A nurse who was battling coronavirus on the frontline was kicked out of her rented flat after contracting the killer bug, she claims.
Clara Serrano said she was booted out by her landlord just days after moving in when it was confirmed she had Covid-19.
The 31-year-old admitted to local media in Madrid, Spain, that she was petrified after the property owner allegedly pressured her to "leave immediately".
Ms Serrano had arrived in the Spanish capital on March 11 from the town of Quintanar del Rey in Cuenca to begin working in a hospital the following day.
"I was sent to a COVID-19 ward," she said, reports the Daily Star.
"On the 19th I started to notice symptoms. On the 22nd I was tested and on the 23rd I was told I was positive.
"That same day the landlord told me that I had to go away."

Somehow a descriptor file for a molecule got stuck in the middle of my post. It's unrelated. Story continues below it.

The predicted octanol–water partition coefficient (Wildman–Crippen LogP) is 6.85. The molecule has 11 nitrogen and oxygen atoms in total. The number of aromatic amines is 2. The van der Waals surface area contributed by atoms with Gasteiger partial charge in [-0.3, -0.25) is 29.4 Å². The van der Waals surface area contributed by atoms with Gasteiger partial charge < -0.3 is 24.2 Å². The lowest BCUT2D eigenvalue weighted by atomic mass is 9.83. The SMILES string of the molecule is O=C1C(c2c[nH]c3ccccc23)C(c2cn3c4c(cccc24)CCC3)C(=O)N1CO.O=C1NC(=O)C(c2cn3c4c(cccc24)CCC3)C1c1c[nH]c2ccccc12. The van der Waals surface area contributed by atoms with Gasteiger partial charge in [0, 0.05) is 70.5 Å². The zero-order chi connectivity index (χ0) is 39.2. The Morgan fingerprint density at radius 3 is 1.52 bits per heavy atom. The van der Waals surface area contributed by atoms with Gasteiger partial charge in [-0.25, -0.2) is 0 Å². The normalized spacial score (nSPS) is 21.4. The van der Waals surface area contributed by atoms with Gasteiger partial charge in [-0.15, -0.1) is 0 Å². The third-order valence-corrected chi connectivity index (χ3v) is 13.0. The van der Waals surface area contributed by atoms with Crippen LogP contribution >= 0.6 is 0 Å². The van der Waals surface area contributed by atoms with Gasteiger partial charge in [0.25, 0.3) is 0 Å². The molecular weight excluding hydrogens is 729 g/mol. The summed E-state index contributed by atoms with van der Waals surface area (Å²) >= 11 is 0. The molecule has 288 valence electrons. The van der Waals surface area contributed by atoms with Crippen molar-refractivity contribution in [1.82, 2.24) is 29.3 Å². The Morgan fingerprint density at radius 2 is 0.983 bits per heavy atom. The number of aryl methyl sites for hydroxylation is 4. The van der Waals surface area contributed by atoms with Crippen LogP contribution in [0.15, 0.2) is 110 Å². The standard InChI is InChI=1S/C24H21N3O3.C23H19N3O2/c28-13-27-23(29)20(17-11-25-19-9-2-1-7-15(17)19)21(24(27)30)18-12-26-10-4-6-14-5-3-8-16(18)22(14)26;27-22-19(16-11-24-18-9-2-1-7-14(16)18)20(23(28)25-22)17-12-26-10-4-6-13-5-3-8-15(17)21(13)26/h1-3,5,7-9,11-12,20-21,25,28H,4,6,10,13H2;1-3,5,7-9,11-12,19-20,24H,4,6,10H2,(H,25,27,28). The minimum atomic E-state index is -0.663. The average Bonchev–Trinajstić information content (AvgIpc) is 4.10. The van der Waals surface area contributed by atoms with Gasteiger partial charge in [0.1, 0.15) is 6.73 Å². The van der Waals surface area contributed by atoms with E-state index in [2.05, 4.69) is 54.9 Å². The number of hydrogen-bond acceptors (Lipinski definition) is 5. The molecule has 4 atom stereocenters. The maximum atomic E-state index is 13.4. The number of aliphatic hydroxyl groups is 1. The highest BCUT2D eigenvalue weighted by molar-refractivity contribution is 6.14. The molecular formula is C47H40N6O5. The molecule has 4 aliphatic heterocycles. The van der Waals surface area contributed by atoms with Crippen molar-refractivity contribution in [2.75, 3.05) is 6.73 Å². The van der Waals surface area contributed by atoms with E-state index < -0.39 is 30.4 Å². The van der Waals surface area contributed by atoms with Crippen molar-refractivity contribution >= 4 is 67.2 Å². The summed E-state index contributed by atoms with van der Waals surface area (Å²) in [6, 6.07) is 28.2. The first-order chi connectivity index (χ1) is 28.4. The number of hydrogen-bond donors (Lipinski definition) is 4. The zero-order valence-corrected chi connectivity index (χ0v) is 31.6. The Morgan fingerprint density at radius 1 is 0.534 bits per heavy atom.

Before the official diagnosis, the hardworking nurse had initially proceeded to isolate herself in her bedroom, only leaving to use the kitchen and toilet.
She agreed with her flatmates to use the kitchen in turns and she disinfected it after using it while only using one of the multiple bathrooms in the flat.
However, the landlord allegedly insisted she move out and was backed up by one of her flatmates.
Ms Serrano said: “I was very scared. I tried to explain to him that I would leave but it might not be immediately but he did not listen to me.
"He did not stop putting pressure on me on the phone and he did not stop telling me that I had to leave immediately.”
According to reports, she was given a room at the Hotel Colon in the city, which has been converted into a medical building - thanks to nursing union Satse and the community of Madrid.
It is not clear if Ms Serrano plans to take legal action against her landlord or whether she lost out on any money.
But she has said one of her nursing colleagues - also diagnosed with the virus - has suffered a similar situation.
He was apparently forced to sleep in his car for several nights with a 38.5-degree fever before getting a room in the Marriott Auditorium Hotel - also transformed into a medical building.